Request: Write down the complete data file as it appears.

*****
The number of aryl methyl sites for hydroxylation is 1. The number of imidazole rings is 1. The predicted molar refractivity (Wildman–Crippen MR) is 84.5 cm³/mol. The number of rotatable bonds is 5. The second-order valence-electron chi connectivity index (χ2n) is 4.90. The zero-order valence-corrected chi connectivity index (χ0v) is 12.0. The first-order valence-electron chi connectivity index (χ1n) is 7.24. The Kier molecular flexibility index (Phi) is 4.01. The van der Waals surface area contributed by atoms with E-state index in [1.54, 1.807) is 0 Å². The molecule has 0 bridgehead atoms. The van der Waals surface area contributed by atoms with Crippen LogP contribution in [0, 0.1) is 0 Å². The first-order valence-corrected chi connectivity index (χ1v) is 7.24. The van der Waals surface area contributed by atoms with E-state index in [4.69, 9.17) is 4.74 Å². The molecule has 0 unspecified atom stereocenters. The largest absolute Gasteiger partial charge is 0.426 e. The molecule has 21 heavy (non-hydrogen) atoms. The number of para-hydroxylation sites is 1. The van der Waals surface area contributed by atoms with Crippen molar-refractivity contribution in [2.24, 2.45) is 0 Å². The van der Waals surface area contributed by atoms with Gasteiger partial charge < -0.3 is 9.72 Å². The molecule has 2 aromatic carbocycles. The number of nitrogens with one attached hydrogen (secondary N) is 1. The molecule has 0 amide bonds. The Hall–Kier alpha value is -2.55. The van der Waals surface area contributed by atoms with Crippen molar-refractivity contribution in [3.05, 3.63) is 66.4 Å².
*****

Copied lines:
The number of aryl methyl sites for hydroxylation is 1. The number of imidazole rings is 1. The predicted molar refractivity (Wildman–Crippen MR) is 84.5 cm³/mol. The number of rotatable bonds is 5. The second-order valence-electron chi connectivity index (χ2n) is 4.90. The zero-order valence-corrected chi connectivity index (χ0v) is 12.0. The first-order valence-electron chi connectivity index (χ1n) is 7.24. The Kier molecular flexibility index (Phi) is 4.01. The van der Waals surface area contributed by atoms with E-state index in [1.54, 1.807) is 0 Å². The molecule has 0 bridgehead atoms. The van der Waals surface area contributed by atoms with Crippen LogP contribution in [0, 0.1) is 0 Å². The first-order valence-corrected chi connectivity index (χ1v) is 7.24. The van der Waals surface area contributed by atoms with E-state index in [4.69, 9.17) is 4.74 Å². The molecule has 0 unspecified atom stereocenters. The largest absolute Gasteiger partial charge is 0.426 e. The molecule has 21 heavy (non-hydrogen) atoms. The number of para-hydroxylation sites is 1. The van der Waals surface area contributed by atoms with Crippen molar-refractivity contribution in [2.24, 2.45) is 0 Å². The van der Waals surface area contributed by atoms with Gasteiger partial charge < -0.3 is 9.72 Å². The molecule has 2 aromatic carbocycles. The number of nitrogens with one attached hydrogen (secondary N) is 1. The molecule has 0 amide bonds. The Hall–Kier alpha value is -2.55. The van der Waals surface area contributed by atoms with Crippen molar-refractivity contribution in [3.05, 3.63) is 66.4 Å².